Urawa Red Diamonds
|Full name||Urawa Red Diamonds|
|Nickname(s)||Reds (レッズ Rezzu)|
Saitama Stadium 2002|
Midori-ku, Saitama, Saitama
|Owner||Mitsubishi Heavy Industries|
|Manager||Oswaldo de Oliveira|
|2017||J1 League, 7th|
Urawa Red Diamonds (浦和レッドダイヤモンズ Urawa Reddo Daiyamonzu), colloquially Urawa Reds, are a professional association football club playing in Japan's football league, J1 League. The club has been able to boast the highest average gates for fourteen of the J-League's twenty season history. This includes 2016's highest average of almost 37,000. After the club began hosting games at the new Saitama Stadium in 2001, they could accommodate a sharp increase in crowd numbers, a boom which peaked in 2008 with an average of over 47,000. In 2014, the club was forced to play the March 23rd match in front of an empty stadium due to a controversial banner that was hung during the previous home fixture.
The name Red Diamonds alludes to the club's pre-professional era parent company Mitsubishi. The corporation's logo consists of three red diamonds, one of which remains within the current club badge. Its hometown is the city of Saitama in Saitama Prefecture, but its name comes from the former city of Urawa, which is now a part of Saitama City.
- 1 History
- 2 International affiliation
- 3 Stadium
- 4 Facilities
- 5 Rivalries
- 6 Women's and Amateur Teams
- 7 Record
- 8 Honours
- 9 Players
- 10 Former players
- 11 Managers
- 12 League history
- 13 References
- 14 External links
Shin-Mitsubishi Heavy Industries established a football club in 1950 in Kobe and moved the club to Tokyo in 1958. In 1965 it formed the Japan Soccer League along with today's Sanfrecce Hiroshima, JEF United Ichihara Chiba, Kashiwa Reysol, Cerezo Osaka and three other clubs who have since been relegated to regional leagues.
Mitsubishi first won the JSL championship in 1969, as a break in Mazda/Sanfrecce's dominance (and also with the fact that Toyo were in Bangkok, Thailand, competing in the Asian Club Cup); their runs up the first division were sporadic but steady until the 1980s when they fell into the Second Division. In 1990 they were promoted as JSL 2 champions, and thus were ready when the J-League implementation began in earnest.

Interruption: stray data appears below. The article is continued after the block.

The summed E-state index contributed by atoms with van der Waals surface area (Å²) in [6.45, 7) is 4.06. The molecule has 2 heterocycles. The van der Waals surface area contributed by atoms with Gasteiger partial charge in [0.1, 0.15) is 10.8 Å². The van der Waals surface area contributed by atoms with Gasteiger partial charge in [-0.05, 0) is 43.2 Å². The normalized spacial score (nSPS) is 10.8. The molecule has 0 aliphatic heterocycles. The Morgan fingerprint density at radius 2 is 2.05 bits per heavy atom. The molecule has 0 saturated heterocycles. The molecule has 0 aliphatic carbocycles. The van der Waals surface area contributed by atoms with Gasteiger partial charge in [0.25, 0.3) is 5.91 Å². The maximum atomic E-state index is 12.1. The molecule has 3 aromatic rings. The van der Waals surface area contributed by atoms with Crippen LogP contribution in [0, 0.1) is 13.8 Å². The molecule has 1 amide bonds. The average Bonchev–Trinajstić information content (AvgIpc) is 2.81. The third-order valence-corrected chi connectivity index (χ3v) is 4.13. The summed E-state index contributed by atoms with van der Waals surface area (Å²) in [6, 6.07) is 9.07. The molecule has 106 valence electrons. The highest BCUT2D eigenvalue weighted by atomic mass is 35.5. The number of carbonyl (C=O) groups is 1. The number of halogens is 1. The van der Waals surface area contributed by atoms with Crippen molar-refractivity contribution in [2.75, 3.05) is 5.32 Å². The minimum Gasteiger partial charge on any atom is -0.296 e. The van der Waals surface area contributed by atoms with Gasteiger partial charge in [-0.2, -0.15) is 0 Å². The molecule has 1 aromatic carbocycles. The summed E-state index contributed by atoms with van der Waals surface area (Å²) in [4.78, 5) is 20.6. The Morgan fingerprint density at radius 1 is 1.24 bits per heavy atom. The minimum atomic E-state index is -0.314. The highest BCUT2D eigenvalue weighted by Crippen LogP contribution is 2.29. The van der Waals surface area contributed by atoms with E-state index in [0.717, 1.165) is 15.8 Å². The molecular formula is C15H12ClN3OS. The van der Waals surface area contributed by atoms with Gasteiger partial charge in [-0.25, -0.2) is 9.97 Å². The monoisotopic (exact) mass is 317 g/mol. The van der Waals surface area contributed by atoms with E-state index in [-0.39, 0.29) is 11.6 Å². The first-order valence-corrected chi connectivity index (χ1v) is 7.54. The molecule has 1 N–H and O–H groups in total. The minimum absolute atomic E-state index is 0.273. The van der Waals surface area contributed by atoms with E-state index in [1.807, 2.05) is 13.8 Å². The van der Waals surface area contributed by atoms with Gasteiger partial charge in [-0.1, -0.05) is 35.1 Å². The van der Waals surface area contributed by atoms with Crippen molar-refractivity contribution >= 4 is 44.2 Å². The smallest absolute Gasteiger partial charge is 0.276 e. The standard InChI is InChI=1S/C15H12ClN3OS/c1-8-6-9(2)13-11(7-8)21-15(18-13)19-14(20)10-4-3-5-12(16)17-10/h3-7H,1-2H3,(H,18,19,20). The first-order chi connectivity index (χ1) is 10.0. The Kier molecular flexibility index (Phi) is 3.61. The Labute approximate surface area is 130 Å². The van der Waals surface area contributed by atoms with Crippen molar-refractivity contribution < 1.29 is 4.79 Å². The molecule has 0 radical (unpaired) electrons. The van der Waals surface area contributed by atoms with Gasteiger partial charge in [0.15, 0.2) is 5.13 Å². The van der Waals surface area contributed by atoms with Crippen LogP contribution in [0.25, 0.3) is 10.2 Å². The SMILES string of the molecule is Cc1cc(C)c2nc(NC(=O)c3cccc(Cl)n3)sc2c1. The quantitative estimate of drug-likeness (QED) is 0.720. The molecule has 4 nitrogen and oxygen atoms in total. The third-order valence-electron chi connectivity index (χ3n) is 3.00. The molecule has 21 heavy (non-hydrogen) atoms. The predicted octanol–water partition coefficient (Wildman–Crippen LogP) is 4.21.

The club has enjoyed mixed fortunes since the J-League advent. The club finished bottom of the league for the first two seasons of the J-League with an average crowd of under 15,000. In 1999 they suffered relegation to the second tier of Japanese football yet again. The team has since improved in form in recent years, starting with a 2003 victory in the Nabisco Cup.
In 2006 Urawa clinched their first professional league title by defeating runners-up Gamba Osaka 3–2 on December 2 before 63,000 supporters. This came after two close calls in the previous two years. In 2005, they finished 2nd, one point behind champions Gamba Osaka. In 2004, they finished 3rd in the First Stage and won the Second Stage. Having qualified for the two-match J. League Championship decider, they lost on penalty kicks to Yokohama F. Marinos.
Urawa were back to back Emperor's Cup winners in 2005 and 2006. Winning the title for the first time since establishment as a professional team, they defeated Shimizu S-Pulse 2–1 on January 1, 2006, and retained the title in 2007 with a 1–0 win over Gamba Osaka. This win also completed a league-cup double. In the 2007 tournament they were defeated at the first hurdle by J2 outfit Ehime F.C..
In 2007, despite a seemingly unassailable lead of seven points with four games remaining, Urawa picked up only two points from their final four games. This run included losing at home to Kashima Antlers; the team who would leapfrog Urawa on the final day of the season to claim their fifth J. League title. Following their capitulation in the fourth round of the Emperor's Cup to J2 outfit Ehime F.C., Urawa had to be content with their 2007 Asian Champions League title. Urawa recorded their first international title after overcoming Iranian team Sepahan F.C. 3–1 on aggregate. The victory made them the first Japanese side to win the title since the competition was reorganised from the Asian Champions Cup in 2003. In the Club World Cup of the same year, Urawa became the first AFC team to finish in third place, beating Tunisian Étoile Sportive du Sahel side on penalty kicks in the third / fourth place play off.